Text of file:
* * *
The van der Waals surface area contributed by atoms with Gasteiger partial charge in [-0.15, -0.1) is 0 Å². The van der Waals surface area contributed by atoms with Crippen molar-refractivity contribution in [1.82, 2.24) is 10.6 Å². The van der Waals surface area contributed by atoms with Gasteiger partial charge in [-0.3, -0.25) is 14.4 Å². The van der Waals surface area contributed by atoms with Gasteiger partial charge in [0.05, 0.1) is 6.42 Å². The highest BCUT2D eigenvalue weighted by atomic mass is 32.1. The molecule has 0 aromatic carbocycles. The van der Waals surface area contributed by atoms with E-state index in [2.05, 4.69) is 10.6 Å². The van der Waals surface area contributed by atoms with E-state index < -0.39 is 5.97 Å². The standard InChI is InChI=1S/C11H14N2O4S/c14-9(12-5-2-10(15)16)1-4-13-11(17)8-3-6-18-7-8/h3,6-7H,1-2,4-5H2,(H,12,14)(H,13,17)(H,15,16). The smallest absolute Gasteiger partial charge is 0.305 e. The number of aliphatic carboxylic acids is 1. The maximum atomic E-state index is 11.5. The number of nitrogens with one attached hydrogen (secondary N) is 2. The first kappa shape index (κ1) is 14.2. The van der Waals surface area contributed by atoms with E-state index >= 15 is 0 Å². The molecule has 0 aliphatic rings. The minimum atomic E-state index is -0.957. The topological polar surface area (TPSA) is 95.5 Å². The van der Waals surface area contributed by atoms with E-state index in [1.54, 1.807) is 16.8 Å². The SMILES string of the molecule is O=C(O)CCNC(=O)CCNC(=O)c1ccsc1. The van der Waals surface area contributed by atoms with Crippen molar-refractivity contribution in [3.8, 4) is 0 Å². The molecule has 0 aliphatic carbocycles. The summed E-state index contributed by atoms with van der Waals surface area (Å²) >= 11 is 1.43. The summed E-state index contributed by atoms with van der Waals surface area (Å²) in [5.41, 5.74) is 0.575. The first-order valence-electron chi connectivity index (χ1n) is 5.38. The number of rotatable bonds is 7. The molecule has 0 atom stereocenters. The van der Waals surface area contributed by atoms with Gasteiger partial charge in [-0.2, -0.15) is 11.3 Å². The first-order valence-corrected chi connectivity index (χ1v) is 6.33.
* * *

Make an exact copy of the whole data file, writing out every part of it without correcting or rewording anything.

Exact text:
The van der Waals surface area contributed by atoms with Gasteiger partial charge in [-0.15, -0.1) is 0 Å². The van der Waals surface area contributed by atoms with Crippen molar-refractivity contribution in [1.82, 2.24) is 10.6 Å². The van der Waals surface area contributed by atoms with Gasteiger partial charge in [-0.3, -0.25) is 14.4 Å². The van der Waals surface area contributed by atoms with Gasteiger partial charge in [0.05, 0.1) is 6.42 Å². The highest BCUT2D eigenvalue weighted by atomic mass is 32.1. The molecule has 0 aromatic carbocycles. The van der Waals surface area contributed by atoms with E-state index in [2.05, 4.69) is 10.6 Å². The van der Waals surface area contributed by atoms with E-state index < -0.39 is 5.97 Å². The standard InChI is InChI=1S/C11H14N2O4S/c14-9(12-5-2-10(15)16)1-4-13-11(17)8-3-6-18-7-8/h3,6-7H,1-2,4-5H2,(H,12,14)(H,13,17)(H,15,16). The smallest absolute Gasteiger partial charge is 0.305 e. The number of aliphatic carboxylic acids is 1. The maximum atomic E-state index is 11.5. The number of nitrogens with one attached hydrogen (secondary N) is 2. The first kappa shape index (κ1) is 14.2. The van der Waals surface area contributed by atoms with E-state index >= 15 is 0 Å². The molecule has 0 aliphatic rings. The minimum atomic E-state index is -0.957. The topological polar surface area (TPSA) is 95.5 Å². The van der Waals surface area contributed by atoms with E-state index in [1.54, 1.807) is 16.8 Å². The SMILES string of the molecule is O=C(O)CCNC(=O)CCNC(=O)c1ccsc1. The van der Waals surface area contributed by atoms with Crippen molar-refractivity contribution in [3.8, 4) is 0 Å². The molecule has 0 aliphatic carbocycles. The summed E-state index contributed by atoms with van der Waals surface area (Å²) >= 11 is 1.43. The summed E-state index contributed by atoms with van der Waals surface area (Å²) in [5.41, 5.74) is 0.575. The first-order valence-electron chi connectivity index (χ1n) is 5.38. The number of rotatable bonds is 7. The molecule has 0 atom stereocenters. The van der Waals surface area contributed by atoms with Gasteiger partial charge in [-0.2, -0.15) is 11.3 Å². The first-order valence-corrected chi connectivity index (χ1v) is 6.33.